Remembering Sprawl in Jackson, MS

Richard Ford

After 12 years of Depression and 4 years of a very bloody World War II, America was in the mood for a new way of living, with new buildings on freshly developed parcels on the edges of cities. The cities needed paint, tuck pointing and much more, but the new subdivisions caught the nation's imagination along with heavy government subsidy and regulatory support. The Federal Housing Administration and its various derivatives like Fannie Mae were pumping mortgage money into single-family housing. The Federal Highway Administration had begun its buildup to the Interstate Highway Act's 90% Federal funding for expressways to the suburbs. The Federal Rural Electrification program was providing cheap electric hookups to the new suburbs. All these subsidies and many more interventions eased the development of the new America on the edge.

It's tempting for urbanists to look for special interest conspiracies that tricked the American people into wanting suburbia. They do exist: the auto and oil combine did conspire against street cars, and New York highway czar Robert Moses, architects Frank Lloyd Wright, le Corbusier and many other 20th Century elite designers lost faith in the city as a center of civilization. Yet, the truth is post war Americans must have loved the suburban dream. I remember the opening scene in the Pawn Broker where Rod Steiger relaxes in his Levittown subdivision next to the Long Island Expressway. He's abandoned his apartment near his shop in NYC for the good life. Author Richard Ford reminds us of the attitude then in the Sunday, July 7 New York Times ("The Song of the Suburbs"). His dad never owned a new house; they lived in an old bungalow near downtown Jackson, Mississippi, but he loved to load the family in his '46 Mercury and look at the new subdivisions on a Sunday afternoon. Ford won awards writing about New Jersey's suburban real estate in The Sportswriter, Independence Day and The Lay of the Land. Jersey often gets mocked by New Yorkers, but has sometimes had Ford as a defender. After reading about his father it's easier to understand why.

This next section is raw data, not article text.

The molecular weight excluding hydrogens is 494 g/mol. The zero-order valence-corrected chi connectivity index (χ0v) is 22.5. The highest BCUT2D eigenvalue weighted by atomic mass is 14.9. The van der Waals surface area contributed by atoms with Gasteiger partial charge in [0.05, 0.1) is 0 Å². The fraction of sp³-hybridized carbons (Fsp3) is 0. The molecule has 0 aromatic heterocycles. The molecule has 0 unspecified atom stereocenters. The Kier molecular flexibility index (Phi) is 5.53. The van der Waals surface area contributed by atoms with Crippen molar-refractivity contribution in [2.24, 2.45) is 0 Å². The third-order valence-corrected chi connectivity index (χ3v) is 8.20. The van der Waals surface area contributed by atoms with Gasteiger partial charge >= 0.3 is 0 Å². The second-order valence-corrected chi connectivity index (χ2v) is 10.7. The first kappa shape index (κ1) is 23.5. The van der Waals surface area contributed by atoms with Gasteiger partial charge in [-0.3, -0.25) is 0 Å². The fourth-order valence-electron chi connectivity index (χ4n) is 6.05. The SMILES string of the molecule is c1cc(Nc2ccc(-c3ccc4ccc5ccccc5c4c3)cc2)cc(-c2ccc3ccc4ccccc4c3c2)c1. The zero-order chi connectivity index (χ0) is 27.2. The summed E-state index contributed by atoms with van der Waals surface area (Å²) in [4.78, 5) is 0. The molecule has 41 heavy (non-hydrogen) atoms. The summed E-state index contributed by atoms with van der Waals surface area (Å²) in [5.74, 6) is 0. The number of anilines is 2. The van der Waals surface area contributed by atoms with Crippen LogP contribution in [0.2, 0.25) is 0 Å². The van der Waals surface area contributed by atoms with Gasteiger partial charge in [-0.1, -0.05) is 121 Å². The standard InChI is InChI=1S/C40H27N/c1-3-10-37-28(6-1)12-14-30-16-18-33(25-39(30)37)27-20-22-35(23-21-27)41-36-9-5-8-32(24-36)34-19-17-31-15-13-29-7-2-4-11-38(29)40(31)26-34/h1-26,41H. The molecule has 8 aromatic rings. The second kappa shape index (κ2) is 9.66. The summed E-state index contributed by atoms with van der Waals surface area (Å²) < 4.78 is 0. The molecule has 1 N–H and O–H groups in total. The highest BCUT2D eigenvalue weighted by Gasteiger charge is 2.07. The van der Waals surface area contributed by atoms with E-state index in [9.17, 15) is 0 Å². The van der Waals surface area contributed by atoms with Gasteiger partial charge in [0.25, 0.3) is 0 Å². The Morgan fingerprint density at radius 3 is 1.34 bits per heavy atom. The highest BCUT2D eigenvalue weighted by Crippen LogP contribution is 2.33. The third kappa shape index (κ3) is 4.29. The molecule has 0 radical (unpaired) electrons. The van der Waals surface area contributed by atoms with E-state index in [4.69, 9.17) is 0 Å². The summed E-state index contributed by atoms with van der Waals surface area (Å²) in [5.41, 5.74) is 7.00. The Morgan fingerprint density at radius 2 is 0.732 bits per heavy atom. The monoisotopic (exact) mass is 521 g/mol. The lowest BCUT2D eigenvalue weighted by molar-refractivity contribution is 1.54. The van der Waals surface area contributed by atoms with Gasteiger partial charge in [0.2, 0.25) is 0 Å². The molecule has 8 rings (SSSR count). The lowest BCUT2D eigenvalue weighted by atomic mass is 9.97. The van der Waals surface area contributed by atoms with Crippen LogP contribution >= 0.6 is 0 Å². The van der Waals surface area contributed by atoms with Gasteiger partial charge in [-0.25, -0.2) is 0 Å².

Rod Steiger in the suburbs

Rod Steiger in the opening scene in the Pawnbroker relaxing in Levittown


This reminds me of my own father, Ernest Norquist, who would talk at the dinner table about whether to "build" or stay in our old house. He was a Presbyterian pastor and my mother, who handled the family finances, never thought we had enough money to "build". But Dad had the itch, which he scratched by buying new cars; a '49 Buick Special, '53 Pontiac, a '54 Studebaker, a '56 Chevy station wagon and then a 1961 Nash Rambler. He was an Army medic and a Bataan Death March survivor who'd been moved to Japan at the end of 1944. He was an eye witness to the napalming of Tokyo in March 1945, with over 100,000 civilian deaths. After three and a half years of imprisonment, he weighed less than 130 lbs. even though he was 6'4". At wars end, Ernest was ready for the American Dream. It's not that he disliked cities. He loved the streetcars of his hometown St. Paul. He had worked summers for the Northern Pacific Railroad to put himself through college. He could even be described as a rail fan, but I remember him admiring the new suburban houses. One night at the dinner table he even spoke approvingly of Robert Moses' slum clearance and expressway building which were featured in the Saturday Evening Post.

Later, Dad started to understand that someting was wrong. When the Congress Street Expressway was built in Chicago, he regretted the vast destruction involved which included a hotel that his Northern Pacific Dining car crew had stayed at in 1939 and 1940. He started to comprehend that all the road building and "slum" clearance had consequences; it was helping Americans travel further and further between increasingly insignificant destinations.

Today urbanism is gaining acceptance as measured by real estate value. Millenials are driving less and locating near transit. It is now more the suburbs, particularly the post WWII suburbs, that seem at risk. House prices are constrained and the mall, once a sure thing, is now just as likely to be failed real estate.

Perhaps, because it was the newness that attracted 1950s consumers, it was inevitiable that the single family house tracts would lose favor with age. Maybe we'll learn that design of human settlement needs to be interestingly complex; that city and village centers need to be nearby, connected to and part of neighborhoods.


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